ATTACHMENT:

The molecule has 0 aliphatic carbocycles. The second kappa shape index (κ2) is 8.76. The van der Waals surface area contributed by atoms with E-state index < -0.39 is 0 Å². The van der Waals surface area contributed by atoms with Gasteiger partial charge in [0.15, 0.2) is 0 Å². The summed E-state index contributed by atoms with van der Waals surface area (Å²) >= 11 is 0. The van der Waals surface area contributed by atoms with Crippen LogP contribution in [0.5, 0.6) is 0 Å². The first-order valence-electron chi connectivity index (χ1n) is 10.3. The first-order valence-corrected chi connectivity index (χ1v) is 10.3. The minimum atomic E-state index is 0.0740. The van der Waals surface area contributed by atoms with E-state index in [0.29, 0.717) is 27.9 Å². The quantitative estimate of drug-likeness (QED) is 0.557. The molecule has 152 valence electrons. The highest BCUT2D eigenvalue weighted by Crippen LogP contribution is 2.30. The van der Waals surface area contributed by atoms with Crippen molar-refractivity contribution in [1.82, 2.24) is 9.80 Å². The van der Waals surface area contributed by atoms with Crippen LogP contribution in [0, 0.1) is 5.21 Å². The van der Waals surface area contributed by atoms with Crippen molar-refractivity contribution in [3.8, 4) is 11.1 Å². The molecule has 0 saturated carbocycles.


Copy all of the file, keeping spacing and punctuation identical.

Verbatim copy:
The molecule has 0 aliphatic carbocycles. The second kappa shape index (κ2) is 8.76. The van der Waals surface area contributed by atoms with E-state index < -0.39 is 0 Å². The van der Waals surface area contributed by atoms with Gasteiger partial charge in [0.15, 0.2) is 0 Å². The summed E-state index contributed by atoms with van der Waals surface area (Å²) >= 11 is 0. The van der Waals surface area contributed by atoms with Crippen LogP contribution in [0.5, 0.6) is 0 Å². The first-order valence-electron chi connectivity index (χ1n) is 10.3. The first-order valence-corrected chi connectivity index (χ1v) is 10.3. The minimum atomic E-state index is 0.0740. The van der Waals surface area contributed by atoms with E-state index in [0.29, 0.717) is 27.9 Å². The quantitative estimate of drug-likeness (QED) is 0.557. The molecule has 152 valence electrons. The highest BCUT2D eigenvalue weighted by Crippen LogP contribution is 2.30. The van der Waals surface area contributed by atoms with Crippen molar-refractivity contribution in [1.82, 2.24) is 9.80 Å². The van der Waals surface area contributed by atoms with Crippen LogP contribution in [0, 0.1) is 5.21 Å². The van der Waals surface area contributed by atoms with Crippen molar-refractivity contribution in [3.8, 4) is 11.1 Å². The molecule has 0 saturated carbocycles.